All Saints in Kingston is the focal point of the town. Since the 9th century, there has been a church on this site, when it was originally part of the Saxon royal estate.
Very few churches have a history as rich and as fascinating as All Saints in Kingston. Key events in the church’s history include Egbert, King of Wessex, holding his great council here in 838 and in the 10th century, Athelstan and Ethelred the Unready were two of the seven Saxon kings of England said to be crowned here. Construction of the present church began in 1120 under the orders of Henry I, and almost every century since then some extension or addition has been made, making the architecture of this beautiful church truly captivating.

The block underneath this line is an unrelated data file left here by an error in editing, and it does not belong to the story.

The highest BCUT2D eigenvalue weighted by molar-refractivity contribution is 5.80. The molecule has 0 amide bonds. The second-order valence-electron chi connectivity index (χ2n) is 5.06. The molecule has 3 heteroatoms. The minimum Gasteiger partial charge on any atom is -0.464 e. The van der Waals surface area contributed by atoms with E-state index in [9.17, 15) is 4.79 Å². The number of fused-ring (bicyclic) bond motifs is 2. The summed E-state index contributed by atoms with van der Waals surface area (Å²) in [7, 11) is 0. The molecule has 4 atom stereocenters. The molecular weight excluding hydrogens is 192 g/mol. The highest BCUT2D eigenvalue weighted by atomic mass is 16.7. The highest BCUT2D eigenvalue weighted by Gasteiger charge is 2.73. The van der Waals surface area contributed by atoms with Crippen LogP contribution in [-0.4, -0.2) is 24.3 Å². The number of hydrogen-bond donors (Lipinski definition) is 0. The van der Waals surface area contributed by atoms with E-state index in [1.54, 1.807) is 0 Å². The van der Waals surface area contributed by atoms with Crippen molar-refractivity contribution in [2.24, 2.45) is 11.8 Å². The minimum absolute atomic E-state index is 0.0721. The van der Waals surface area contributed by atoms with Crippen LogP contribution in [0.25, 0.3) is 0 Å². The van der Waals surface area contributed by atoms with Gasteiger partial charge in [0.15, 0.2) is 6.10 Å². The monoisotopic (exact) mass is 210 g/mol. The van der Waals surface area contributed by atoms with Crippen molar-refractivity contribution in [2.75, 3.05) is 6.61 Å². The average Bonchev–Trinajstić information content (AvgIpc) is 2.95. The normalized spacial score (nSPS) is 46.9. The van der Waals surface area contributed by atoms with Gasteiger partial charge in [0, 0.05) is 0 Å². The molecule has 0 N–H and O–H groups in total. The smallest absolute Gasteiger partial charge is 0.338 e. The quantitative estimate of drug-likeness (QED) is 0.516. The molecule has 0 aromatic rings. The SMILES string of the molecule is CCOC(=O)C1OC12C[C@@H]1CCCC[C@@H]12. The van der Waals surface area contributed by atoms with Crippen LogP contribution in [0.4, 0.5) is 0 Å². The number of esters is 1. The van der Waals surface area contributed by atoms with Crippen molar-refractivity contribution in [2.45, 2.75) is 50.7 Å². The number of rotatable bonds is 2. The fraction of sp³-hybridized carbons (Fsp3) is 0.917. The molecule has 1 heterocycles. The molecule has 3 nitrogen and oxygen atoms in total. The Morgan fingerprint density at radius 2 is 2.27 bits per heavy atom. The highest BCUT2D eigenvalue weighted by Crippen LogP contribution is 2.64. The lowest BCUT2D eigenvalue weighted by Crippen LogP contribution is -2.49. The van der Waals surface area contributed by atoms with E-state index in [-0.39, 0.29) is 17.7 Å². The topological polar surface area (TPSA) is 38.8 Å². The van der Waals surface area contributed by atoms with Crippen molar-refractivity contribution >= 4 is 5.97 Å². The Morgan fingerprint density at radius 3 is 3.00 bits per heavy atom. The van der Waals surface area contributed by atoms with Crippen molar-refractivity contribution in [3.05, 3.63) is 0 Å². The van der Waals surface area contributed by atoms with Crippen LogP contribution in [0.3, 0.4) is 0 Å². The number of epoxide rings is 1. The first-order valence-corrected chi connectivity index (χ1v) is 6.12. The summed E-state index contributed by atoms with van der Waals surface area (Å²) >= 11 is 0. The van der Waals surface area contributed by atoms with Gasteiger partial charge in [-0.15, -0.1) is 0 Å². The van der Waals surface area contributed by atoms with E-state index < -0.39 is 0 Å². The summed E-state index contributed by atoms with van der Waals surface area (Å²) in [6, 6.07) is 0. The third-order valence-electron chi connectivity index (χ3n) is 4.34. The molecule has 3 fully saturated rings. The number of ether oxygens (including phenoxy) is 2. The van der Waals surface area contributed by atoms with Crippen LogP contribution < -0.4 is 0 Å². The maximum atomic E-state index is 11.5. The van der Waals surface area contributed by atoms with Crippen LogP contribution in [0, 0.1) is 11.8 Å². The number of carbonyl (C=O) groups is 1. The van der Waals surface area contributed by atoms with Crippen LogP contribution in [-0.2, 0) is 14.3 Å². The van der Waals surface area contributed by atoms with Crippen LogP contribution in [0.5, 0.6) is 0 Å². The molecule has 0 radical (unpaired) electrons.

The church boasts a 14th century wall-painting of St. Blaise, the impressive 16th century tomb of Sir Anthony Benn, a 17th century marble font attributed to Sir Christopher Wren, twelve bells and an 18th century Carillon. Other highlights include the great west window of the 19th century, and the magnificent Frobenius organ installed in 1988, plus a memorial chapel to the East Surrey Regiment. The church is open seven days a week, with services on Tuesday, Wednesday, Thursday and Sunday